Adventures in Cultural Consumption:
Girls: Watched the finale last night. Not particularly impressed, for at least two reasons:
1. I'm tired of ironic or unexpected twists on season finale tropes: "oh, we'll have a wedding, but it's not going to be like, a cliché season-ending wedding, you know?" And when Adam (Adam?) walked out into the street, it was obvious he was going to be hit by a car.
2. I've reached my limit of half-hour single-camera comedies that are not particularly funny. I blame The Office's baleful influence: the average 'high-brow' comedy is now a collection of awkward moments, character tics, and personal confessions masquerading as character development. The humor, when it exists, seems perfectly content to walk all over the line separating good, sophisticated humor from bad or low humor. A joke is a joke, apparently.
3. The vocabulary of cultural criticism has become impoverished. AVClub, Vulture, etc, have no way of discussing the quality of a TV show--even in a lengthy recap--apart from repeating the elements of the plot and giving a general opinion about whether they liked the particular episode or not. This form of criticism privileges things that are not especially sophisticated--continuity and callbacks to elements from previous episodes. To get a sense of why these are not especially sophisticated, it would be odd to praise a novelist for remembering on page 800 something that happened earlier on page 150. (There are complicating factors for season-to-season comparisons of TV shows, but the praise Girls is getting for remembering conversations two episodes ago do not merit this exception.) It's not even necessary to maintain these two elements: How I Met Your Mother has retconned multiple aspects of its story and is still praised for its callbacks. The end result of this process is an inability to explain why things are good or bad.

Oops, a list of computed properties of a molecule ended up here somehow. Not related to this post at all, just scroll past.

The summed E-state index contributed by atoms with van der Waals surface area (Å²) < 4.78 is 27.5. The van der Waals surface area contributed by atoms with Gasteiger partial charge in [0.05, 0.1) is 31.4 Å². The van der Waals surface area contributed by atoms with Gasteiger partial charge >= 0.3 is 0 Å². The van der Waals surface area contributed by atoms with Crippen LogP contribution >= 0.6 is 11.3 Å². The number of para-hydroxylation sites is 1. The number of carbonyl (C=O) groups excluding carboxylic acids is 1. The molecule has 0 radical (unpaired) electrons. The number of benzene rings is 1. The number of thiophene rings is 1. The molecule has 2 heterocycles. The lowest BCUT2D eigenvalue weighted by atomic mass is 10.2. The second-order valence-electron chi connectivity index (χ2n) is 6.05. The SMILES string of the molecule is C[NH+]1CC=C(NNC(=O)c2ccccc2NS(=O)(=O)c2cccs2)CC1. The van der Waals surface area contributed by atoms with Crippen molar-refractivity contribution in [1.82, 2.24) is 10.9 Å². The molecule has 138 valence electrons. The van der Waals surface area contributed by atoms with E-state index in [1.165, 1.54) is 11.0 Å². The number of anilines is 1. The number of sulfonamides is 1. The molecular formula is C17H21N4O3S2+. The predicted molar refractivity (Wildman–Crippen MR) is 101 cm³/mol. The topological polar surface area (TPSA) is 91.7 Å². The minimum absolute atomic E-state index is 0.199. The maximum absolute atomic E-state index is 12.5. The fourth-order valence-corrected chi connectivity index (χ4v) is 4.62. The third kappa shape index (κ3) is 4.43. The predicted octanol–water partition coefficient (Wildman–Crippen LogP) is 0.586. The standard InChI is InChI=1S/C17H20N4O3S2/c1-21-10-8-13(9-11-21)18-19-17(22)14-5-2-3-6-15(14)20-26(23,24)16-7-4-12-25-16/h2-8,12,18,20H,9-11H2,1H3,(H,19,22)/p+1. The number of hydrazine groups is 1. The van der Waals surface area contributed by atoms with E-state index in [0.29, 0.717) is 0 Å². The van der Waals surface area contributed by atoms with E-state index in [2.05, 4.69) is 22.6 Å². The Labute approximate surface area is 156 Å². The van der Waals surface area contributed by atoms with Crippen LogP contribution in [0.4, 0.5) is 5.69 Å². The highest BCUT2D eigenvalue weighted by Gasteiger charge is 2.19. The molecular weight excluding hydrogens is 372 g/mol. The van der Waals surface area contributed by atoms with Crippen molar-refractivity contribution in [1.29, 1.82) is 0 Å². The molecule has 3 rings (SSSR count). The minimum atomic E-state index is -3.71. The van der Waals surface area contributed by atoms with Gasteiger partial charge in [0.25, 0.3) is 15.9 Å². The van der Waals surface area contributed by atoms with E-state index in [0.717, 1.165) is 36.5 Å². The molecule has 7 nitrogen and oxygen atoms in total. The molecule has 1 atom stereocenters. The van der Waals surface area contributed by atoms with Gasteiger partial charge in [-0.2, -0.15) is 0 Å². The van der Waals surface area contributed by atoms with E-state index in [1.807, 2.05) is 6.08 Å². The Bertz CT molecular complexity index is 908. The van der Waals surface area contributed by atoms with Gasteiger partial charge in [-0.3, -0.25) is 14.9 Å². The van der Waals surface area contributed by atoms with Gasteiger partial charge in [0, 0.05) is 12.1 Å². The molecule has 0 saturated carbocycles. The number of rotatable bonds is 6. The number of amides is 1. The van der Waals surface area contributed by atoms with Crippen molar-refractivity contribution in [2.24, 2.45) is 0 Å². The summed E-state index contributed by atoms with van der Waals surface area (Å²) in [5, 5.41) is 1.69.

3a. Insomuch as there's a unifying critical category, it's realism: a piece of culture is better the more it approximates reality. But 'reality' in this instance just means verisimilitude: there's no requirement to have any sort of insight into that reality, only to represent it as faithfully as possible. That seems to be setting the bar too low.